Warplanes and Valor

by admin on November 15, 2016

Picture from left to right: Mike and Karen Larson, Simon and Beatrice Velasquez, Andrea Heairet, and Raelynn Firkus.

By Karen Kelly Larson

Okay, so maybe I was feeling a wee bit grumpy at the time.  When Angie Ballman Punton, Paradigm Reporting & Captioning’s Veterans History Project wrangler, sent out her group email requesting volunteers for this year’s event, I muttered sourly to my husband Mike, “I’ve done my part.  Let somebody else do it.”   After all, having retired from court reporting five years ago, I was now only “of counsel” with Paradigm.

I let the email languish unanswered in my inbox.

Similar to the Shoah Project for Holocaust survivors, the purpose of the Veterans History Project (hereafter called VHP) is to preserve personal histories and experiences.  For VHP this means that an interviewer, along with a court reporter and videographer, records the testimony of military veterans, and that testimony is then archived in the American Folklife Center of the Library of Congress.

I’d begun doing VHP interviews in 2012 and found it to be a very rewarding experience; so rewarding, in fact, that I recruited my then teenage son Sam for the event.  To a one, the veterans we met were people defined by courage and a deep desire to serve.

Which makes my reluctance this year even harder to understand, doesn’t it.

Angie is a wily professional, however, and unafraid to use any weapon in her arsenal to achieve her goal of a successful VHP event.  She knows that World War II history and the warplanes of the era, especially the B-17 Flying Fortress, are a passion of mine and that was the lure she utilized to reel me in:  Her next email to me said that one of the veterans to be interviewed, Simon Velasquez, had been a B-17 ball turret gunner, as well as a POW at German Stalag 17 and a survivor of the Bavarian Death March.  I was hooked.  Count me in.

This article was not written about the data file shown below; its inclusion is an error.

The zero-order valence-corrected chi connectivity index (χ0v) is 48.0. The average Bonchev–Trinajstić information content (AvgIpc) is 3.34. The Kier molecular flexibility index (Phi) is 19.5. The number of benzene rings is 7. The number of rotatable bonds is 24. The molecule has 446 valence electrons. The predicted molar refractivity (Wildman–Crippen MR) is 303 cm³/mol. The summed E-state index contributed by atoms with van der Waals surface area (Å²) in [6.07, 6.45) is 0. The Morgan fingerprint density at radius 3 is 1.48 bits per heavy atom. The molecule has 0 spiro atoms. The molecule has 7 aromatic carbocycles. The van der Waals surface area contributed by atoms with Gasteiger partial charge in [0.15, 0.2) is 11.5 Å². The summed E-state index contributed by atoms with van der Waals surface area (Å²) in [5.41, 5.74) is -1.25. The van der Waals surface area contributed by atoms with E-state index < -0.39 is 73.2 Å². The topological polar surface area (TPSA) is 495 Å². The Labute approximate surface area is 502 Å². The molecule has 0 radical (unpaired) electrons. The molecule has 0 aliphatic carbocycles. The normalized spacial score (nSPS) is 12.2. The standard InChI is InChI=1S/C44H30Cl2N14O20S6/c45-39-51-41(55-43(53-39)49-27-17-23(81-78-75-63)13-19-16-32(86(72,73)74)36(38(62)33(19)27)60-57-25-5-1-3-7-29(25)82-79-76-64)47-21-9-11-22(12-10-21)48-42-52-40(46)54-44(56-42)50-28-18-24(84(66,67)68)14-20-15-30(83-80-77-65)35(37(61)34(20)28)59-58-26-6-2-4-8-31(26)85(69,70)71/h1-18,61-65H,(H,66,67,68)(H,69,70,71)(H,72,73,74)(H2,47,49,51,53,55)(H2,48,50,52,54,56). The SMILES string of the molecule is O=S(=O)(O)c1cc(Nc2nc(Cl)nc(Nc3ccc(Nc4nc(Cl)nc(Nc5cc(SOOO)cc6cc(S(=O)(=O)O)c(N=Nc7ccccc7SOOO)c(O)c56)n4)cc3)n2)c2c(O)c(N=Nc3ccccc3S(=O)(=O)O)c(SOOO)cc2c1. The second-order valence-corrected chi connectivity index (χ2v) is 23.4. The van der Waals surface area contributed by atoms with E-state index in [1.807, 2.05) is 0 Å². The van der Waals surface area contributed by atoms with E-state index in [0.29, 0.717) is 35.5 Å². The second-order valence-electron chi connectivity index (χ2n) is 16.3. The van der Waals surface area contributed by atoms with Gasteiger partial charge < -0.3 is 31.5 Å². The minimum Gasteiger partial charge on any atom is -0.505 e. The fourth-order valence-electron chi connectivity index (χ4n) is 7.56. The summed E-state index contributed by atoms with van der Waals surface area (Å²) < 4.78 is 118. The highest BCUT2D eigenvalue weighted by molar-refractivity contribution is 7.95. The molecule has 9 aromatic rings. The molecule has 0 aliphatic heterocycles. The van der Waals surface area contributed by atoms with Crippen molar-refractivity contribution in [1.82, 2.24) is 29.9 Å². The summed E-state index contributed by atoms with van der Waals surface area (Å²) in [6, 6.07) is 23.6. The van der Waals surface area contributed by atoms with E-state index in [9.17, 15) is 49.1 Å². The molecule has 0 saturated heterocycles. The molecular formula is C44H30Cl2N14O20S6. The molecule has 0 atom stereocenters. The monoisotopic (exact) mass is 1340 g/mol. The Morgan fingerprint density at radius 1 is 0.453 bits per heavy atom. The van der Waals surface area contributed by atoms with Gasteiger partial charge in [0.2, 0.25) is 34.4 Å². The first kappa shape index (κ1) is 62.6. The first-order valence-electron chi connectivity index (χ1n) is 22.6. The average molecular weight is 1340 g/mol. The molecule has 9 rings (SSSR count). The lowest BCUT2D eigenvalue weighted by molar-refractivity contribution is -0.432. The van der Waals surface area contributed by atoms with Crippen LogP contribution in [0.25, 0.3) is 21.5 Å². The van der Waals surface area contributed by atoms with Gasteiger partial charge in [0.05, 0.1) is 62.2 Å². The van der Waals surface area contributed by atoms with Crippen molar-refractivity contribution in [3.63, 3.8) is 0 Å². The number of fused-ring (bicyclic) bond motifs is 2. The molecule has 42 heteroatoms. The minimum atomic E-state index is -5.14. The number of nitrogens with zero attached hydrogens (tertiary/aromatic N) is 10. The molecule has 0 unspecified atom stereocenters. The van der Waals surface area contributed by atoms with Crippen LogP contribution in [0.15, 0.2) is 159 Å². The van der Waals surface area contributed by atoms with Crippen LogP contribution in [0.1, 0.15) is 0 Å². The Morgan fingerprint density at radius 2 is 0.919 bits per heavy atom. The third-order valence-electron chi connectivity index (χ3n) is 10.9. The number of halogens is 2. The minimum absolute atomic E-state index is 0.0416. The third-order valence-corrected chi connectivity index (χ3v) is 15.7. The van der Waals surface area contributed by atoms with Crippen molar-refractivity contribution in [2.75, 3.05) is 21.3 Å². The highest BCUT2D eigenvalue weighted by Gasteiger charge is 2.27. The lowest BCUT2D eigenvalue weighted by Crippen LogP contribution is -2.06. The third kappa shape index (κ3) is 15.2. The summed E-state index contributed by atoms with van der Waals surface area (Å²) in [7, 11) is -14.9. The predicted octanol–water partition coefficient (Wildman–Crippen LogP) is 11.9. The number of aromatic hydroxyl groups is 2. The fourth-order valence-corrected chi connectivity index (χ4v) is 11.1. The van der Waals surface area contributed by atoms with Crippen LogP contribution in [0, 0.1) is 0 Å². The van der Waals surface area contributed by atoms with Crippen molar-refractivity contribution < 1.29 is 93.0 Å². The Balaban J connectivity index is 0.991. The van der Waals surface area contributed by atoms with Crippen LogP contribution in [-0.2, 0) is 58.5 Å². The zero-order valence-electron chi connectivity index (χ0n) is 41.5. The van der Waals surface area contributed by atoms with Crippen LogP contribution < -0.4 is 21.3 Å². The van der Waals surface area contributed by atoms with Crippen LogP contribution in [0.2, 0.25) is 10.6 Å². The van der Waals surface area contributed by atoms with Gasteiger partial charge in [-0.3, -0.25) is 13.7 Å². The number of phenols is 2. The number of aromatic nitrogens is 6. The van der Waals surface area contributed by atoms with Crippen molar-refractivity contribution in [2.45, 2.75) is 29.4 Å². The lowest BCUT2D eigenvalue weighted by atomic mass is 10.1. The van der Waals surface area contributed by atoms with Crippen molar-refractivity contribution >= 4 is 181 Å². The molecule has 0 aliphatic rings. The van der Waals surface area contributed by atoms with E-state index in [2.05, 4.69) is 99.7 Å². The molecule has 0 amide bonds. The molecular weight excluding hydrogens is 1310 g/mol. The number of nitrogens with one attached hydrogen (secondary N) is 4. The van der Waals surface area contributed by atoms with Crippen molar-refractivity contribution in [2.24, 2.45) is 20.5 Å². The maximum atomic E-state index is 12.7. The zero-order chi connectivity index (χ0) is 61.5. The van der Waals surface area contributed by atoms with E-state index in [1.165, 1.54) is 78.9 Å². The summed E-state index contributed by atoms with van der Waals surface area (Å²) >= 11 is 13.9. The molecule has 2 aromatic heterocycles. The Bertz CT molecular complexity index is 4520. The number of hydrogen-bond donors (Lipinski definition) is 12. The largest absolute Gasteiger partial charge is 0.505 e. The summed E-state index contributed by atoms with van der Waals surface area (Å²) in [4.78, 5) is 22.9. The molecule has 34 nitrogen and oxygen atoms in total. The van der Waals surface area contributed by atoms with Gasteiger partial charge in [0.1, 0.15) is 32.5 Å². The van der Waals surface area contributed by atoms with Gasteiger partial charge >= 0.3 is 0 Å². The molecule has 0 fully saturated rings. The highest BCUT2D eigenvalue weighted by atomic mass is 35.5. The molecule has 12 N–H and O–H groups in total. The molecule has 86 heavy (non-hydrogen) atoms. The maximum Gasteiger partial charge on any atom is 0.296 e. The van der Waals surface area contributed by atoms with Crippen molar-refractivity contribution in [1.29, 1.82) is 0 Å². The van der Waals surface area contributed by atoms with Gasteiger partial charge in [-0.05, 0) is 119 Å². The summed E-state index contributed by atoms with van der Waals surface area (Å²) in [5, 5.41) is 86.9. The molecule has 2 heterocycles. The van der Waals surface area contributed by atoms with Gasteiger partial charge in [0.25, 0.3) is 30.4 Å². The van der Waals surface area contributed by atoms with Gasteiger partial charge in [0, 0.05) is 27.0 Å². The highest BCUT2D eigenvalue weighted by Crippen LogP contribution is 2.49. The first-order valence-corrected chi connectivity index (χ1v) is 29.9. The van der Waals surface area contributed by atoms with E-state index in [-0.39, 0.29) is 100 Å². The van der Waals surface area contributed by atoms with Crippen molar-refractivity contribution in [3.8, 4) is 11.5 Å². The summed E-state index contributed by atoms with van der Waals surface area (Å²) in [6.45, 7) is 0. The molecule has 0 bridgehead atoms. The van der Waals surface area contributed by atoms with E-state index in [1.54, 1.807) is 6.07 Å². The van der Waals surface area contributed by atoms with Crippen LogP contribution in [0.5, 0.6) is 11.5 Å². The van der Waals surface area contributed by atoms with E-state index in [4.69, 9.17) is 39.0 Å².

Thanks to an interview Mr. Velasquez had done in 2003 for the Greatest Generation Project for the Minnesota Historical Society, I had a wealth of background material to work with in preparing my own interview outline.  That material read like a Len Deighton novel, or the screenplay for a film starring William Holden (do a Google lookup, you young people).  I pored over the pages for the better part of four days.

Upon meeting Simon and Beatrice Velasquez at Paradigm on October 29th, I was immediately drawn to them; they exude an aura of grace, dignity, and warmth.  After a brief interlude of socialization and refreshments, we all entered the conference room to begin Simon’s interview, with Mike acting as the videographer and Andrea Heairet as the court reporter.

While Simon’s MHS interview had certainly been an engrossing read, listening to this soldier himself in a soft voice tell his harrowing story was on an altogether different plane.  His narrative included overcoming racial discrimination while navigating through nine flight schools; flying 27 combat missions with the USAAF; being blown out of his plane after it was struck by enemy fire and exploded; parachuting into hostile territory, injured, yet evading the Germans for days before finally being captured; withstanding brutal interrogations and solitary incarceration; enduring wretched conditions as a POW; and, finally, suffering unspeakable hardship and sorrow on a death march through the Bavarian Alps.

I have never been so moved.

While he may be diminutive in stature, it is infinitely clear that Simon Velasquez is possessed of a superior intellect as well as courage and heart enough for ten men, and he received multiple medals for his heroism and valor.  Despite suffering from service-related physical and emotional impairments, he went on to live a life of honor, and of commitment to his family.  Now well into his nineties, he continues to be an inspiration to us all.

At the conclusion of the interview, as we were saying our goodbyes, I embraced both Simon and Beatrice, after which Beatrice leaned over to me and said, “If you’d like to talk to us some more, you know where to find us,” and all I could think was what an incredible gift.  Mike and I hope to build a lasting friendship with the Velasquezes, for seldom does one have the opportunity to really know people of such character.

And to think I almost missed it.

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